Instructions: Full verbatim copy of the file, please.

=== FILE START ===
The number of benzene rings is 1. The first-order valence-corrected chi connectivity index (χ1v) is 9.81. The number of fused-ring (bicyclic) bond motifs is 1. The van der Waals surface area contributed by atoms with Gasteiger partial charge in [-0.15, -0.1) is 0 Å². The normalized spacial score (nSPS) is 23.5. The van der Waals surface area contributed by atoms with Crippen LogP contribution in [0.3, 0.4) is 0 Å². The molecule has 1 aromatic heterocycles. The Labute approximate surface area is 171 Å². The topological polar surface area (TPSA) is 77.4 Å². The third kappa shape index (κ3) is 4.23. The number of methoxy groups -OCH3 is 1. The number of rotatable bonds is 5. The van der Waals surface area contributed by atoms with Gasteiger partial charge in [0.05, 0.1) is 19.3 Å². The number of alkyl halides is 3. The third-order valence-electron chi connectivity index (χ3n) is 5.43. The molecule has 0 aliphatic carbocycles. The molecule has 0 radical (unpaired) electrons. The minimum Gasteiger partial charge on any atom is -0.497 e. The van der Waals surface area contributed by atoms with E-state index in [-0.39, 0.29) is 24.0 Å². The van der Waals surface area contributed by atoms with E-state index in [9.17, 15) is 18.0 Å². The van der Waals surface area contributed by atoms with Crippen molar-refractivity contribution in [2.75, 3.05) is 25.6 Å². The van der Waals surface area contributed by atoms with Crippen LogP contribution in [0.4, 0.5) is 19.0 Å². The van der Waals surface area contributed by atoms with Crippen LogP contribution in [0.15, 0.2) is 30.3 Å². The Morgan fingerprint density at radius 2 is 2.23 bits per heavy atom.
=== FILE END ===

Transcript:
The number of benzene rings is 1. The first-order valence-corrected chi connectivity index (χ1v) is 9.81. The number of fused-ring (bicyclic) bond motifs is 1. The van der Waals surface area contributed by atoms with Gasteiger partial charge in [-0.15, -0.1) is 0 Å². The normalized spacial score (nSPS) is 23.5. The van der Waals surface area contributed by atoms with Crippen LogP contribution in [0.3, 0.4) is 0 Å². The molecule has 1 aromatic heterocycles. The Labute approximate surface area is 171 Å². The topological polar surface area (TPSA) is 77.4 Å². The third kappa shape index (κ3) is 4.23. The number of methoxy groups -OCH3 is 1. The number of rotatable bonds is 5. The van der Waals surface area contributed by atoms with Gasteiger partial charge in [0.05, 0.1) is 19.3 Å². The number of alkyl halides is 3. The third-order valence-electron chi connectivity index (χ3n) is 5.43. The molecule has 0 aliphatic carbocycles. The molecule has 0 radical (unpaired) electrons. The minimum Gasteiger partial charge on any atom is -0.497 e. The van der Waals surface area contributed by atoms with E-state index in [-0.39, 0.29) is 24.0 Å². The van der Waals surface area contributed by atoms with E-state index in [9.17, 15) is 18.0 Å². The van der Waals surface area contributed by atoms with Crippen molar-refractivity contribution in [2.75, 3.05) is 25.6 Å². The van der Waals surface area contributed by atoms with Crippen LogP contribution in [0.4, 0.5) is 19.0 Å². The van der Waals surface area contributed by atoms with Crippen LogP contribution in [0.15, 0.2) is 30.3 Å². The Morgan fingerprint density at radius 2 is 2.23 bits per heavy atom.